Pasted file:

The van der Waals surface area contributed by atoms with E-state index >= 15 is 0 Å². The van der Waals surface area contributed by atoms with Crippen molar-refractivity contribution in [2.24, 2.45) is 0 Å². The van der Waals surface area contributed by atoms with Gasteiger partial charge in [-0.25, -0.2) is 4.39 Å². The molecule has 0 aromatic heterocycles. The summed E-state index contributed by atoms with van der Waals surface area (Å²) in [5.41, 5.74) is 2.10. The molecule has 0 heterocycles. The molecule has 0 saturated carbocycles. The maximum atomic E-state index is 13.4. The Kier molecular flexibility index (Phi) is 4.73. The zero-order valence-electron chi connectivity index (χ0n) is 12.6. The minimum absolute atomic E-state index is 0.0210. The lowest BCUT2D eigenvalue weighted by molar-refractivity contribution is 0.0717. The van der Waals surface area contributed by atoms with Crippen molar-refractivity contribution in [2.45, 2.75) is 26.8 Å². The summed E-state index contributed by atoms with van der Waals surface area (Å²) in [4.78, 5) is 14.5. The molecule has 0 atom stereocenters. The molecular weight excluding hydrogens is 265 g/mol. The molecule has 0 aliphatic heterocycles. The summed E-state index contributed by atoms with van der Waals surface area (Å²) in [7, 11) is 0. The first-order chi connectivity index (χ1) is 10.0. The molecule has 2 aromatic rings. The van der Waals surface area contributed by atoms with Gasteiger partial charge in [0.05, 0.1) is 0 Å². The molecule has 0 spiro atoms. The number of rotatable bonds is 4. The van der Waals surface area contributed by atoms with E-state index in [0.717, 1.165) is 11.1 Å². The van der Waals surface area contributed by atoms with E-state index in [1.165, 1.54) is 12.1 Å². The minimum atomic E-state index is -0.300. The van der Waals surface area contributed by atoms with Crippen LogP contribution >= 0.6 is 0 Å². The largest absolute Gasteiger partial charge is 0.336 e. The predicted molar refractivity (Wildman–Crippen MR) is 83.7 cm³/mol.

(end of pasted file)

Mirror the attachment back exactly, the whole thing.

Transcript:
The van der Waals surface area contributed by atoms with E-state index >= 15 is 0 Å². The van der Waals surface area contributed by atoms with Crippen molar-refractivity contribution in [2.24, 2.45) is 0 Å². The van der Waals surface area contributed by atoms with Gasteiger partial charge in [-0.25, -0.2) is 4.39 Å². The molecule has 0 aromatic heterocycles. The summed E-state index contributed by atoms with van der Waals surface area (Å²) in [5.41, 5.74) is 2.10. The molecule has 0 heterocycles. The molecule has 0 saturated carbocycles. The maximum atomic E-state index is 13.4. The Kier molecular flexibility index (Phi) is 4.73. The zero-order valence-electron chi connectivity index (χ0n) is 12.6. The minimum absolute atomic E-state index is 0.0210. The lowest BCUT2D eigenvalue weighted by molar-refractivity contribution is 0.0717. The van der Waals surface area contributed by atoms with Crippen molar-refractivity contribution in [2.45, 2.75) is 26.8 Å². The summed E-state index contributed by atoms with van der Waals surface area (Å²) in [4.78, 5) is 14.5. The molecule has 0 atom stereocenters. The molecular weight excluding hydrogens is 265 g/mol. The molecule has 0 aliphatic heterocycles. The summed E-state index contributed by atoms with van der Waals surface area (Å²) in [7, 11) is 0. The first-order chi connectivity index (χ1) is 10.0. The molecule has 2 aromatic rings. The van der Waals surface area contributed by atoms with Gasteiger partial charge in [0.05, 0.1) is 0 Å². The molecule has 0 spiro atoms. The number of rotatable bonds is 4. The van der Waals surface area contributed by atoms with E-state index in [0.717, 1.165) is 11.1 Å². The van der Waals surface area contributed by atoms with E-state index in [1.165, 1.54) is 12.1 Å². The minimum atomic E-state index is -0.300. The van der Waals surface area contributed by atoms with Crippen LogP contribution >= 0.6 is 0 Å². The largest absolute Gasteiger partial charge is 0.336 e. The predicted molar refractivity (Wildman–Crippen MR) is 83.7 cm³/mol.